Huskerland Bob got in his car Thursday to do his Huskerland Bob thing and when he stepped out it was February, 1980. Or so it seemed.
While doing my research for which tournaments I'd like to see this weekend I came across the Loup Valley Conference bracket and saw where my conference, the dear old LVC, was playing afternoon semifinal games into the evening. I rearranged my schedule, no doubt dropping the ball on a number of responsibilities in the office, and raced (at a safe, sane speed of course) to Broken Bow.
And that's when the whole 1980 thing hit me.
It all happened so fast for Michael J. Fox, in the blink of an eye, but in my back to the future moment unfolded over the next few hours, with me driving to the LVC semifinals in Broken Bow, recalling memories of the greatest two days of any basketball tournament I've ever covered.
MY FIRST WRITING JOB after high school was at the Custer County Chief in Broken Bow. There was a sense of destiny there, I guess, as having been the first baby born in Custer County in 1958 me and mom had our picture on the front page of the Chief the second day I was alive. Some call that destiny, some call it foreboding, call it what you will 21 years later I was hired as the paper's sports writer.
With all due respect to the other men who hired me during my career - Keith Kemper at the Alliance Times-Herald, Bill Nuckolls at the Fairbury Journal-News and Jim Kelly at the Lexington Clipper-Herald - the job Harry Purcell hired me to do at Broken Bow is the best of my career. (And not just because he's the only boss I ever had who gave me a raise I hadn't asked for...) I've told this story before but with no wife, no kids, no mortgage, no money all I had was my job and I loved it the way you love a new puppy the first day he's in the house. (Later on there were messes in my career, too, but that's another story for another time.)
Hired in June of 1979 - I had my own desk with a phone on it! - just a few months later it was time for the 1980 LVC tournament. Only a few years removed from high school myself (Arnold High, Class of 1976) I probably identified with the players and teams in that tournament in a way that never happened again, either. It truly was my first time and as it should be with any first time, it was unforgettably great.
THE BOYS SEMIFINALS featured four outstanding, evenly matched basketball teams and any doubt that is a fact would be eliminated that Friday and Saturday. Callaway, Ansley, Anselmo-Merna and my alma mater were not only all exceptional small school basketball teams they all had players, team leaders, with star power.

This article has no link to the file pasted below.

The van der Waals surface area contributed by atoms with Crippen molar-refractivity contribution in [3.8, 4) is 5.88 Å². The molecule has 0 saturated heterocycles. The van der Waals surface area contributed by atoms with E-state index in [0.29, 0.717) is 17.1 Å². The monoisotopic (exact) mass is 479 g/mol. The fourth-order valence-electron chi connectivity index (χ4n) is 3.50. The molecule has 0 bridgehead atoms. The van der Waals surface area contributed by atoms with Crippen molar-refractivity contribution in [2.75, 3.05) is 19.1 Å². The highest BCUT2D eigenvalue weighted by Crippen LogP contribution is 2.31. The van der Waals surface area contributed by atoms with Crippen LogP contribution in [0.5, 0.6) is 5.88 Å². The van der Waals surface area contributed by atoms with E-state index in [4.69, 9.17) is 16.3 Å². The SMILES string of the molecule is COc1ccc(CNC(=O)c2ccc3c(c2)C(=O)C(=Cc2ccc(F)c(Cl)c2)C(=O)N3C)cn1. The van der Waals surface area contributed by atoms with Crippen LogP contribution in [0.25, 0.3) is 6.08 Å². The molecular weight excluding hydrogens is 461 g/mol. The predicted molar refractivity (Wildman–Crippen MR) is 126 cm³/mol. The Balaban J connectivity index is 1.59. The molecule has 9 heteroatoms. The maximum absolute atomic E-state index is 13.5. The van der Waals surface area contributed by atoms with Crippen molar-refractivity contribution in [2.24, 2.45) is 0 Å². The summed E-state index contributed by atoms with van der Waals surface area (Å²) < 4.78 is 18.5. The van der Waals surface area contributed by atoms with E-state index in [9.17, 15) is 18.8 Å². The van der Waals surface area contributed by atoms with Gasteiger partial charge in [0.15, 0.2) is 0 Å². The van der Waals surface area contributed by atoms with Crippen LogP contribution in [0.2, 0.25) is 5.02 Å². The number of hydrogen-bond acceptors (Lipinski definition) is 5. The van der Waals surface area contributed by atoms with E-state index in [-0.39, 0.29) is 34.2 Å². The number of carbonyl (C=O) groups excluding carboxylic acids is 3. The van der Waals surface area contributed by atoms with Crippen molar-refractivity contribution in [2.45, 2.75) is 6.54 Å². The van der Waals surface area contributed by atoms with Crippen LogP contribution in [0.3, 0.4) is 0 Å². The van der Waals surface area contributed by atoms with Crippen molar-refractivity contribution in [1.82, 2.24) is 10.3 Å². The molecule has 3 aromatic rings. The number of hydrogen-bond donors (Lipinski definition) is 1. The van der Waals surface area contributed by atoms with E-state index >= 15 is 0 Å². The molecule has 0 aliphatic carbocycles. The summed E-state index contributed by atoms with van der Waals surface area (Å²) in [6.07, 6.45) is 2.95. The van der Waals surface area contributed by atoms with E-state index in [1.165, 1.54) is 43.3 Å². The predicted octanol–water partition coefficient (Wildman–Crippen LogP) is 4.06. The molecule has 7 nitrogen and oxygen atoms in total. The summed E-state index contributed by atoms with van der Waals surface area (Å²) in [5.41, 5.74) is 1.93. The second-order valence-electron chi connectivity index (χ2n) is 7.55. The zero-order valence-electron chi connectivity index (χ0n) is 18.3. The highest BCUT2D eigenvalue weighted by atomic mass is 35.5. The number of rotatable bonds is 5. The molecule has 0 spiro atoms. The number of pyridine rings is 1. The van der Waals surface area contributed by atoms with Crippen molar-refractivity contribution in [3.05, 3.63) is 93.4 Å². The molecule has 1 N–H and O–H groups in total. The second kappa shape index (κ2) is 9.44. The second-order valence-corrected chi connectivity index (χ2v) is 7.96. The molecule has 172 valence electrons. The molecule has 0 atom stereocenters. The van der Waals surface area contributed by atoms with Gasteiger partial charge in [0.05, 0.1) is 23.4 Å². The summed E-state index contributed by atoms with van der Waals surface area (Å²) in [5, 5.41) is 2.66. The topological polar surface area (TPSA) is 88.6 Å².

In the tournament final, Arnold rallied late, real late, with Mark Larreau getting a steal and a basket at the buzzer to help the Cardinals beat Ansley, 54-52. Arnold's team was led by John Kilmer, and he had a team-high 14 points that night, but Larreau's basket was part and parcel of the best basketball weekend of his career, his clutch play the difference for AHS in both games it played. Duane Bowers scored 12 points, Larreau and Troy Tickle 10 for Arnold in that game while Ansley was led by its own star, Alan Smith, who had 18, Mark Peterson who had 13 and Steve Cherry - yes Kearney High fans, THAT Steve Cherry - had 11.
In the consolation game there was more craziness as Russ Arnold made a jumper with four seconds left in overtime to give Anselmo-Merna a 78-76 overtime win against Callaway. Arnold, like Kilmer and Smith, was a special high school player, though he played with a certain edginess you frankly didn't see much in high school back then. He finished the night with 29 points and 10 rebounds while his wingman, Randy Leibhart, had 21 points and 13 rebounds. Callaway's Steve Dodge, probably the best player in the field, had a huge night with 26 points and 19 rebounds and Steve Brestel scored 19 points.
Ansley had reached the semifinals with a 49-47 win over Anselmo-Merna when Peterson made a tip-in with one second left in regulation. Arnold outlasted Callaway in the other semifinal, 72-68, with Larreau scoring three late baskets to provide the winning margin. Kilmer and Larreau had 16 each that night but it was Eugene Andre who led the team with 18 points. Dodge again came up big, finishing with 16 points and 17 rebounds.
See what I mean? Two days, four games, great ones all, with each team's star players coming through when it mattered most.
FLASH FORWARD to Thursday. Things have changed - Arnold and Callaway have merged their sports teams to form the South Loup Bobcats - but the thrills are still there. In the boys semifinal I saw Thursday Mullen held the lead the entire game until there was 1.9 seconds left in regulation when South Loup's Isaak Cole was fouled while shooting a three-pointer.
Showing some real steely nerves, Cole made the first two free throws, waited through Mullen's last timeout, then made the third to give South Loup it's only lead of the game, 54-53; the buzzer sounded and, voila, it was 1980 all over again.
Oh, and who was standing beside me watching it all unfold? Rachel Kilmer, the rising young sportscaster at KNOP-TV in North Platte. Kilmer you say...could it be?
Yes, Rachel is the daughter of John Kilmer, who with considerable help from his teammates like Mark Larreau won the championship in the 1980 LVC tournament, the best I've ever covered.